Broadway Boot Camp was a family project, according to Terry, who said that the camp has changed the lives of students who return year after year. Terry sang for her friend, “when lovely light would fade from view, they were you,” from the song, “They Were You”.

Rev. Paul Whitmore spoke about the kismet that occurred 19 years ago, when he first met Frank Root and Marianne Challis. Having just arrived at the church himself, Whitmore quickly found himself without a choir director. After an unproductive search for a replacement, in walked the Challis-Root family. 

Challis asked about the music program, and Whitmore told her they were “in the soup” without a director.

“Marianne shared that she had been the Assistant Musical Director at the Fifth Avenue Presbyterian Church, and it was like a beam of light came down from the sky and angel wings filled the room!" Whitmore said.

Challis replied that she did not want to get back into that, but agreed to help out until they could find a replacement.  “And she did that for the next 12 years,” Whitmore said. 

Under Challis’s guidance, the children’s programs grew from about 30 kids to 180, with 50 to 60 kids in the choir.  

Whitmore described Challis as a down-to-earth midwestern girl, mesmerizing in a T-shirt and jeans and dazzling in her show glitz and glamour. He added that she brought a lot of light and compassion to her ministry, and that her faith was no small part of her life.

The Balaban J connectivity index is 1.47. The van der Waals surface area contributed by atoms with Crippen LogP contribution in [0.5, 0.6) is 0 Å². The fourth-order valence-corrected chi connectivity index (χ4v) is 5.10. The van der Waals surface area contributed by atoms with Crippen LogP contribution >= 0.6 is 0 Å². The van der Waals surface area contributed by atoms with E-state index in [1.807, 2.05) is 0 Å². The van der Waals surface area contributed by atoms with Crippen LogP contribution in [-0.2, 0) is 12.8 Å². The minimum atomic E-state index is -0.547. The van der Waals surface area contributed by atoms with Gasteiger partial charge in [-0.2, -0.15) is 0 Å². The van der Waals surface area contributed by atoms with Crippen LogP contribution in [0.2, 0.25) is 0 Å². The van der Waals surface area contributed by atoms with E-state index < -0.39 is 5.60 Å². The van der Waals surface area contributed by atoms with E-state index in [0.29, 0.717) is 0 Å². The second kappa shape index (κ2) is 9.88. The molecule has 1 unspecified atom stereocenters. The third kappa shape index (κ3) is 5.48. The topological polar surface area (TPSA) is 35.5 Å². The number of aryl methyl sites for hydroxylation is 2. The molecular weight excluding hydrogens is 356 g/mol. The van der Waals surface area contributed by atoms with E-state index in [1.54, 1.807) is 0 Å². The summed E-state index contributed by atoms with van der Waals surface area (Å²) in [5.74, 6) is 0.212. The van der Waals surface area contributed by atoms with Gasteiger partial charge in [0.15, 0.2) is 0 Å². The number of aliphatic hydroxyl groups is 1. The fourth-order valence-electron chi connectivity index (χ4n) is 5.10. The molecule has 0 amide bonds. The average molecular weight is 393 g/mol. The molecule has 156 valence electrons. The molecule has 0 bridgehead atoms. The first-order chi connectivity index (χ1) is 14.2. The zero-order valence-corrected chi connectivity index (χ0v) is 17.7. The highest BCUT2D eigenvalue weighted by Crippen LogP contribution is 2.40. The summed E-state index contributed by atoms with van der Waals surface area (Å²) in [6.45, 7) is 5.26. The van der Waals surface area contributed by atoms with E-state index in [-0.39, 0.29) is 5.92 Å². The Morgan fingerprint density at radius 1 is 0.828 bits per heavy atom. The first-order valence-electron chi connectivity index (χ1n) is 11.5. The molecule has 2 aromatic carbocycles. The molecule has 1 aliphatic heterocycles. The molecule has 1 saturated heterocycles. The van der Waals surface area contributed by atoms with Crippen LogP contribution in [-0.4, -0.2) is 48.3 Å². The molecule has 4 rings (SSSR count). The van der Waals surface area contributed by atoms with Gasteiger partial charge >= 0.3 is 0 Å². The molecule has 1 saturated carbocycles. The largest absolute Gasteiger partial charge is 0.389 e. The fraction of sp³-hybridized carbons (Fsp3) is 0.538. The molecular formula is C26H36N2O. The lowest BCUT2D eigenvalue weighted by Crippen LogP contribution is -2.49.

Bob Logan, godfather to Challis’s daughter, met Challis when they were understudies in the San Francisco run of the 1979 "Side By Side by Sondheim." During the three-month tour, they bonded “big time” and remained close all those years, Logan said.

Challis played many roles throughout her life, including Nellie Fourbush from "South Pacific," Annie Oakley in "Annie Get Your Gun," and Fannie Bryce in "Funny Girl." which she performed with her husband Frank Root. Challis sang in the New York City Opera, and had been selected for the role by Beverly Sills.

Root and Challis met in a Summer Stock production in Milwaukee. “She was there all summer long, and I came in to do two shows,” Root said.